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Crashing space station shows why China must start to collaborate in orbit

Workers wave flags as the rocket carrying the Shenzhou-9 spacecraft being moved to the launch pad. EPA

China launched the second vehicle in its “Tiangong” (meaning “Heavenly palace”) programme to construct a space station in early September. Despite the success of the launch, the announcement was overshadowed by the acknowledgement that the prototype module Tiangong-1 – which was always due to be replaced – is out of control and will, almost certainly, crash back down to Earth in late 2017.

The Chinese Space Agency revealed its plans to build a space station in 2007, and since then has made great progress towards achieving its goal. Tiangong-1 was unmanned, but was involved in three separate docking events with the Shenzhou transport vessel. Schenzhou 9 and 10 carried the first (Liu Yang) and second (Wang Yaping) Chinese female astronauts.

Tiangong-1 operated for its full two-year lifespan. The original programme suggested it would go through a planned de-orbiting prior to controlled Earth re-entry. The operation was extended for a further two years. There were no additional trips to the spaceship, and no news of what the purpose of its extended lifetime was – apart from a test of the space worthiness of components.

Tiangong-1. TMRO/youtube, CC BY

In March 2016, the Chinese Space Agency announced that Tiangong-1 had come to the end of its life, and also revealed that they had lost communication links with the satellite. In mid-September, the Chinese Manned Space Engineering (CMSE) Office confirmed that they were no longer able to control the satellite’s orbit.

Calculating the risks

The announcement from CMSE came as no surprise to those working with satellites: all spacecraft in orbit around Earth are tracked, both by government agencies and enthusiasts among the public. It has been clear since the beginning of the year that Tiangong-1 was not following its planned trajectory – and calculations now predict that it will fall to Earth in 2017. Although de-orbiting of the spacecraft will not be controlled, according to CMSE most of it will burn up in the Earth’s atmosphere, and there is little chance of flaming debris falling on populated areas.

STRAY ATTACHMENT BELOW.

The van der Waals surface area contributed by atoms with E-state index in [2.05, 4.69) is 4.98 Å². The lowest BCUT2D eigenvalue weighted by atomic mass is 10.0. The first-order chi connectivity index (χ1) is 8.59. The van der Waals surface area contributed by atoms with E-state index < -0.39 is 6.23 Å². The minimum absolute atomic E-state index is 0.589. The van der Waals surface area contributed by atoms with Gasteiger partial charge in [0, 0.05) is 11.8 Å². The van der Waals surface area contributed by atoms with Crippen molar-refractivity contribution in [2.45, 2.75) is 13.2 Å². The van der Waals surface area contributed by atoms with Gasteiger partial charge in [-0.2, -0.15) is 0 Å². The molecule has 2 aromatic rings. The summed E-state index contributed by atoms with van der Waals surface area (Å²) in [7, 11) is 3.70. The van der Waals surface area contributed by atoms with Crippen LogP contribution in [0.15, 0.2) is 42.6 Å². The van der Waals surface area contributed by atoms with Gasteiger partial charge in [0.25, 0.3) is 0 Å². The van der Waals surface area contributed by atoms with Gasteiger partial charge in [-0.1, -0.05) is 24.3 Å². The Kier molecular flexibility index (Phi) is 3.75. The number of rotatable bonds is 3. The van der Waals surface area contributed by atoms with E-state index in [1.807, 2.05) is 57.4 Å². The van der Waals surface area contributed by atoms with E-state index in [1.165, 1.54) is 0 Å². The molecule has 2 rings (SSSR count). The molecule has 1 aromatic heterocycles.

This reassurance has not been accepted without comment. It is predicted that debris will land anywhere between 43° north and 43° north south of the equator, a large swathe of the globe in which almost 90% of human population resides. The odds of a specific person being hit are very low, but the chance of someone being hit are relatively high, about 1 in 3,200. Eight tonnes of burning metal will certainly also be observable in the sky – and plenty of observers will track the spacecraft, even if its final entry point will not be known until entry occurs.

That said, we have survived far greater objects crashing to Earth in the past. The 150-tonne MIR space station burnt up in 2001 over the Pacific Ocean. This didn’t harm anyone but resulted only in a few fragments falling down. Similarly, the 77-tonne Skylab re-entered 1979 over the Indian Ocean without causing any damage.